In addition, an image from the film's climax presents a particularly daunting conceptual challenge. Here we have Caucasian actor Leonard Stone, caked in exaggerated, caricatured Fu Manchu make up, portraying a dangerous Chinese smuggler.

Next to him is actor/comedian/total filmmaker Jerome (Joseph) Levitch whose stage name is Jerry Lewis, portraying character Gerald Clamson, disguised as a Japanese Kabuki theater actor.

Here, Jewish, Japanese and Chinese culture are rendered indistinguishable -- ground up in the same, nightmarish cultural Cuisinart. Japanese pearl divers work outside Fong's lair while the Japanese/American actor George Takei portrays one of the Chinese smugglers.

Also, Fong's lair is located at Sea World, a location that furnishes director Lewis with a third, ocean themed location -- allowing him to pursue the film's central theme and recurring metaphor in a fresh locale as well as providing additional, bold product placement (squeezing as much out of this commercial coup as far as he can, he even has the evil Fong operate directly out of a Chicken Of The Sea pearl diving exhibit).

This sequence forces the audience to accept multiple levels of demented "reality" as a natural extension of the film's narrative. It is also another acute example of Gerald's habit of "disappearing" into his disguises. As Clamson/Lewis puts it earlier in the film, "If I detect hostility in people then I tend to submerge my inner emotional structure". And there is certainly plenty of hostility directed at him.

Violence comes naturally to the story's criminal element, but even the polite, smiling and shit-eating hotel staff is driven to fantasies of barbarism -- their minds pushed to the breaking point by Gerald's destructive idiocy, and launching them into a recitation of atrocities they intend to visit upon him when he is caught.

Add to all this mayhem the periodic, pantomimed freeze frames in which background actors stop moving simultaneously as Frank DeVol enters the frame and addresses the audience directly with commentary regarding the film's plot.

On top of this, add the numerous times characters in the film look directly into the camera lens .

This visual motif has the effect of implicating the audience as a culpable accessory to the film's multi-layered psychological crimes against humanity.

Like the phony plastic pearl dropped in Fong's lair, that cracked open to reveal a real diamond hidden inside, so have Gerald's concocted outer shells have been cracked and shed, exposing his "submerged inner emotional structure". The hidden "diamond" of his true self has been retrieved from the "depths" of the film's demented society by both his "pearl diving" savior Suzie and Gerald’s own tenacity in the battle to reconcile his fragmented emotions.

Pursued back to the beach (where all this mishegoss started) by a mob of mobsters --

Gerald and Suzie bump in to a bloody, battered, but still living “Ice-Pick” Syd who, literally, resurfaces in the surf (apparently as tenacious a figure, in his own right, as Gerald).

His return to the living -- and the film -- relieves Gerald of the burden their intertwined identities caused him and the attendant, untold story that formed the mental block that so frustrated him.

As the love birds safely wade out of the film's watery, metaphoric madness, the crowd of criminal lunatics chasing them dive right in after Syd -- now ignoring Gerald completely. Their lack of hesitation indicates that Gerald’s identity is now his and his alone and will no longer be mistaken for his criminal counterpart.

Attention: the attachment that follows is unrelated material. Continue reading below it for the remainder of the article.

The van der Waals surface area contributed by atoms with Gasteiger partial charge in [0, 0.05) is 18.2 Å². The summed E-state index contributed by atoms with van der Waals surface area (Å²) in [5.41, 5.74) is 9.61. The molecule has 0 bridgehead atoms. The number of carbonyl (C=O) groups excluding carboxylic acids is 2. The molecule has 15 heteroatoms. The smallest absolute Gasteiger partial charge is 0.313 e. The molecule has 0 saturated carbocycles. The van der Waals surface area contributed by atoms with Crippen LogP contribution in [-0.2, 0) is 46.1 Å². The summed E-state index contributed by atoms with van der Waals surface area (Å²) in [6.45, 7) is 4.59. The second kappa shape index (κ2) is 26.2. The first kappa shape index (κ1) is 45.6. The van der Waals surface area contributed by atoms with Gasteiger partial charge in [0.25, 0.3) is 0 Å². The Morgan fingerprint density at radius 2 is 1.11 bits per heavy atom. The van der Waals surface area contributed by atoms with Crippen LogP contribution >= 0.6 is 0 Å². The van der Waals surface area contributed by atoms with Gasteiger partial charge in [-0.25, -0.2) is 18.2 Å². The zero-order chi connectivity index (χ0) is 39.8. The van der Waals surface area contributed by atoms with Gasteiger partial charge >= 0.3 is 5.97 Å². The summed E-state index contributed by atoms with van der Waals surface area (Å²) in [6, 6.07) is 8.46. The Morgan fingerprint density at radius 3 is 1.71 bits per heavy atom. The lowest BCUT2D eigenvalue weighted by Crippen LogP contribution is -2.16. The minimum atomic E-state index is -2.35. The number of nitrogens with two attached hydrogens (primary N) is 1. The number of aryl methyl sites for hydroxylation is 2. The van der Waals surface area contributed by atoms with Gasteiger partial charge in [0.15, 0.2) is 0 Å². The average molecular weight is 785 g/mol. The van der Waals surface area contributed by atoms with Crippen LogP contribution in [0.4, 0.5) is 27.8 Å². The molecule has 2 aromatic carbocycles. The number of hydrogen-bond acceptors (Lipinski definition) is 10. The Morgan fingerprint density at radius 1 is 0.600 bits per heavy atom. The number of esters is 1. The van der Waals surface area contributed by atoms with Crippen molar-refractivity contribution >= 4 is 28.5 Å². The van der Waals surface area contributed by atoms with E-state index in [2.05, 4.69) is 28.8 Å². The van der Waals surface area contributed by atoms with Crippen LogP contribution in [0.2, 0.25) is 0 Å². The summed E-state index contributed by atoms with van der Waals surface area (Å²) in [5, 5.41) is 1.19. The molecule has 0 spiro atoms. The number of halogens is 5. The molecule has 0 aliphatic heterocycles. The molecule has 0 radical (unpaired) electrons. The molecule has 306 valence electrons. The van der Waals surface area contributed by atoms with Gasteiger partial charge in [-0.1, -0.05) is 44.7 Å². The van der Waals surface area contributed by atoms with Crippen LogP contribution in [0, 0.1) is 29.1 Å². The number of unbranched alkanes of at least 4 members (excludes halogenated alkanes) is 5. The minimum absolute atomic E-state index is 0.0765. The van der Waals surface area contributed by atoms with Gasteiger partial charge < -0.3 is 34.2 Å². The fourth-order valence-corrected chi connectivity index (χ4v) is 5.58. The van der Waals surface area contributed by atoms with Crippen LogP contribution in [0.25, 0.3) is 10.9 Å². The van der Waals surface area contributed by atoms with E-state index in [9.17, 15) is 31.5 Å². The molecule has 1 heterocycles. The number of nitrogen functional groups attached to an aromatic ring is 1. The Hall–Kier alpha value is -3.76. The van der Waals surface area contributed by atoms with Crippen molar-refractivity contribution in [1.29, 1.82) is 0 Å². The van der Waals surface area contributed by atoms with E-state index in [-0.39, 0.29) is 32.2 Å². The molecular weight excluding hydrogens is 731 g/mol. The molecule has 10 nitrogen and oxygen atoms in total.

Recall that upon their second meeting, earlier in the film, in the hotel lobby, Suzie didn't recognize the thinly disguised Gerald in his "Professor Kelp" costume, even when he broke out of "character" and spoke to her in his normal voice.

By the film’s conclusion, Clamson has struggled mightily to prove that no one else can be who he is.

This leaves the film’s equally insane narrator to gaily scamper off into the dunes declaring, “film is still your best form of entertainment”.

A self-conscious nod to a yet explicitly unacknowledged overriding level of identity -- Clamson is, above all, Jerry Lewis and this particular world belongs to him -- and don’t you forget it!

In the end of a Jerry Lewis movie, it turns out, in a crazy, mixed-up world -- against all odds -- love really does conquer all:

Shared love between man and woman --

-- that’s an award earned.

Maturation of identity and self love --

-- that’s a battle won!

post ⓒ Howard S. Berger and Kevin Marr


Temple of Schlock said...

I forgot about the reference to THE BIG MOUTH in HIGH ANXIETY. Interesting, because Mel Brooks worked with Lewis and Richmond on THE LADIES MAN but was fired and received no credit.

You can also see the influence of THE BIG MOUTH on Don Calfa's hitman character in WEEKEND AT BERNIE's, right down to Calfa mimicking Charlie Callas when he gets carried off in the strait jacket at the end.

Anonymous said...

This is the kind of analysis that can only be conjured up by truly obsessed fans. Congrats on your painstaking work - and I hope you don't go so far down the rabbit hole that you end up barking like a dog... or turn into a toothless backwards-babbler... or wind up reduced to a collection of twitches and stutters... etc., etc...

Kris Gilpin said...

I guess this was the beginning of Lewis's laff-spotty, color films, but many parts repeatedly cracked me up back in the day--like Callas freaking out & doing his spastic routine & esp the look Lewis gives to the camera after the looney say, "Young man, I AM the President!"

I'd still love to get this on DVD, tho! ;-)...

Justin Bozung said...

This is a brilliant piece. I've read it a few times since I first discovered it. I think it's one of the Top 3 things written on Lewis or his films in America following the James Neibaur and Ted O'Kuda book - The Films Of Jerry Lewis, and then the ultimate Lewis book - The Total Film-maker. Also, Mel Brooks was never fired on THE LADIES MAN, he quit after two weeks of work with Bill Richmond. The ego's of Lewis and Brooks clashed in a major way during pre-production on THE LADIES MAN. Nothing from the Brooks writing of the film survived in the final film.